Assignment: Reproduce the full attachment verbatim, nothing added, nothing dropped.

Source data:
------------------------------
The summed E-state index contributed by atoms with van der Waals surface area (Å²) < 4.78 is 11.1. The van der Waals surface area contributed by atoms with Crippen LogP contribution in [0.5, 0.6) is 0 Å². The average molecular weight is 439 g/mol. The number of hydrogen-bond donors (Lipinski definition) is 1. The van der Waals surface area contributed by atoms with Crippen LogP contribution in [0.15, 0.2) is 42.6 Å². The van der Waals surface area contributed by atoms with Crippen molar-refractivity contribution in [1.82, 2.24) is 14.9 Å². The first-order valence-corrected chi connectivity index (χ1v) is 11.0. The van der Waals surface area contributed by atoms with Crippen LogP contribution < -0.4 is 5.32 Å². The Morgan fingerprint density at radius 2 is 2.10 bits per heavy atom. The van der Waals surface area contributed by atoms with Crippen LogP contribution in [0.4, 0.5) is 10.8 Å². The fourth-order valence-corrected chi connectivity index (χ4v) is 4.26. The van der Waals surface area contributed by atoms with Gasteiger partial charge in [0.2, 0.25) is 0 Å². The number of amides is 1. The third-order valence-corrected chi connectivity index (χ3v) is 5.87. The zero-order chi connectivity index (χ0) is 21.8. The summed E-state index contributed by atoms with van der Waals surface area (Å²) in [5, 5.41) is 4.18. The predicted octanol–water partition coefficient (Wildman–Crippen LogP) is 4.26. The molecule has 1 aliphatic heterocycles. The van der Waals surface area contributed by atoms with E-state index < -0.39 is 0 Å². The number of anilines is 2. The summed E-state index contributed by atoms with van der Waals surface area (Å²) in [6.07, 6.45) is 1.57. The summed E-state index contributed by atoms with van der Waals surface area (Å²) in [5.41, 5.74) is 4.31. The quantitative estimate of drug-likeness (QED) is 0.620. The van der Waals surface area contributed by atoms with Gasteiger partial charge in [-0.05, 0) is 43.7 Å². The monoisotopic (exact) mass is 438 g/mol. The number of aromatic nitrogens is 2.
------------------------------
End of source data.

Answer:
The summed E-state index contributed by atoms with van der Waals surface area (Å²) < 4.78 is 11.1. The van der Waals surface area contributed by atoms with Crippen LogP contribution in [0.5, 0.6) is 0 Å². The average molecular weight is 439 g/mol. The number of hydrogen-bond donors (Lipinski definition) is 1. The van der Waals surface area contributed by atoms with Crippen LogP contribution in [0.15, 0.2) is 42.6 Å². The van der Waals surface area contributed by atoms with Crippen molar-refractivity contribution in [1.82, 2.24) is 14.9 Å². The first-order valence-corrected chi connectivity index (χ1v) is 11.0. The van der Waals surface area contributed by atoms with Crippen LogP contribution < -0.4 is 5.32 Å². The Morgan fingerprint density at radius 2 is 2.10 bits per heavy atom. The van der Waals surface area contributed by atoms with Crippen LogP contribution in [0.4, 0.5) is 10.8 Å². The fourth-order valence-corrected chi connectivity index (χ4v) is 4.26. The van der Waals surface area contributed by atoms with Gasteiger partial charge in [0.2, 0.25) is 0 Å². The number of amides is 1. The third-order valence-corrected chi connectivity index (χ3v) is 5.87. The zero-order chi connectivity index (χ0) is 21.8. The summed E-state index contributed by atoms with van der Waals surface area (Å²) in [5, 5.41) is 4.18. The predicted octanol–water partition coefficient (Wildman–Crippen LogP) is 4.26. The molecule has 1 aliphatic heterocycles. The van der Waals surface area contributed by atoms with E-state index < -0.39 is 0 Å². The number of anilines is 2. The summed E-state index contributed by atoms with van der Waals surface area (Å²) in [6.07, 6.45) is 1.57. The summed E-state index contributed by atoms with van der Waals surface area (Å²) in [5.41, 5.74) is 4.31. The quantitative estimate of drug-likeness (QED) is 0.620. The van der Waals surface area contributed by atoms with Gasteiger partial charge in [-0.05, 0) is 43.7 Å². The monoisotopic (exact) mass is 438 g/mol. The number of aromatic nitrogens is 2.